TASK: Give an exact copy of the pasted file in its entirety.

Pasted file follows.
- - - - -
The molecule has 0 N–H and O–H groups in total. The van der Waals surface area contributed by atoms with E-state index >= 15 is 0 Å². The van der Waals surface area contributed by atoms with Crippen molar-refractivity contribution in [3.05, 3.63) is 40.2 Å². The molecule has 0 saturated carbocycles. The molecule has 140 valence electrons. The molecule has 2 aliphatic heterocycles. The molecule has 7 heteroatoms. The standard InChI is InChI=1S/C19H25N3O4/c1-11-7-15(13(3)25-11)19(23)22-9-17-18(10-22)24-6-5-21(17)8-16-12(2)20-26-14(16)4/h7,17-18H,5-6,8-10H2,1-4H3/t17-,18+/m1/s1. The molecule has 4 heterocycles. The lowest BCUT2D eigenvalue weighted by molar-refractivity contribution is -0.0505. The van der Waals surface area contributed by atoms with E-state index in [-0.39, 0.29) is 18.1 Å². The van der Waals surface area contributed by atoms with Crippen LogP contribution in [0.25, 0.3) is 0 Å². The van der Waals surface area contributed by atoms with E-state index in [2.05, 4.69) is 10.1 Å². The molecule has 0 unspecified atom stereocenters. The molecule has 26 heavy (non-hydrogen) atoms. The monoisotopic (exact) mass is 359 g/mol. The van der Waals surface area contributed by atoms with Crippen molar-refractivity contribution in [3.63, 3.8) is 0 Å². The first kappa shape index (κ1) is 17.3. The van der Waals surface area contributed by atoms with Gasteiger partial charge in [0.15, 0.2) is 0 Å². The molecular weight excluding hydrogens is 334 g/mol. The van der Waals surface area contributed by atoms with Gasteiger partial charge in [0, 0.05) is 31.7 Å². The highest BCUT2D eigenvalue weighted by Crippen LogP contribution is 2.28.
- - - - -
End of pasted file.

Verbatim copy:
The molecule has 0 N–H and O–H groups in total. The van der Waals surface area contributed by atoms with E-state index >= 15 is 0 Å². The van der Waals surface area contributed by atoms with Crippen molar-refractivity contribution in [3.05, 3.63) is 40.2 Å². The molecule has 0 saturated carbocycles. The molecule has 140 valence electrons. The molecule has 2 aliphatic heterocycles. The molecule has 7 heteroatoms. The standard InChI is InChI=1S/C19H25N3O4/c1-11-7-15(13(3)25-11)19(23)22-9-17-18(10-22)24-6-5-21(17)8-16-12(2)20-26-14(16)4/h7,17-18H,5-6,8-10H2,1-4H3/t17-,18+/m1/s1. The molecule has 4 heterocycles. The lowest BCUT2D eigenvalue weighted by molar-refractivity contribution is -0.0505. The van der Waals surface area contributed by atoms with E-state index in [-0.39, 0.29) is 18.1 Å². The van der Waals surface area contributed by atoms with Crippen LogP contribution in [0.25, 0.3) is 0 Å². The van der Waals surface area contributed by atoms with E-state index in [2.05, 4.69) is 10.1 Å². The molecule has 0 unspecified atom stereocenters. The molecule has 26 heavy (non-hydrogen) atoms. The monoisotopic (exact) mass is 359 g/mol. The van der Waals surface area contributed by atoms with Crippen molar-refractivity contribution in [3.63, 3.8) is 0 Å². The first kappa shape index (κ1) is 17.3. The van der Waals surface area contributed by atoms with Gasteiger partial charge in [0.15, 0.2) is 0 Å². The molecular weight excluding hydrogens is 334 g/mol. The van der Waals surface area contributed by atoms with Gasteiger partial charge in [0, 0.05) is 31.7 Å². The highest BCUT2D eigenvalue weighted by Crippen LogP contribution is 2.28.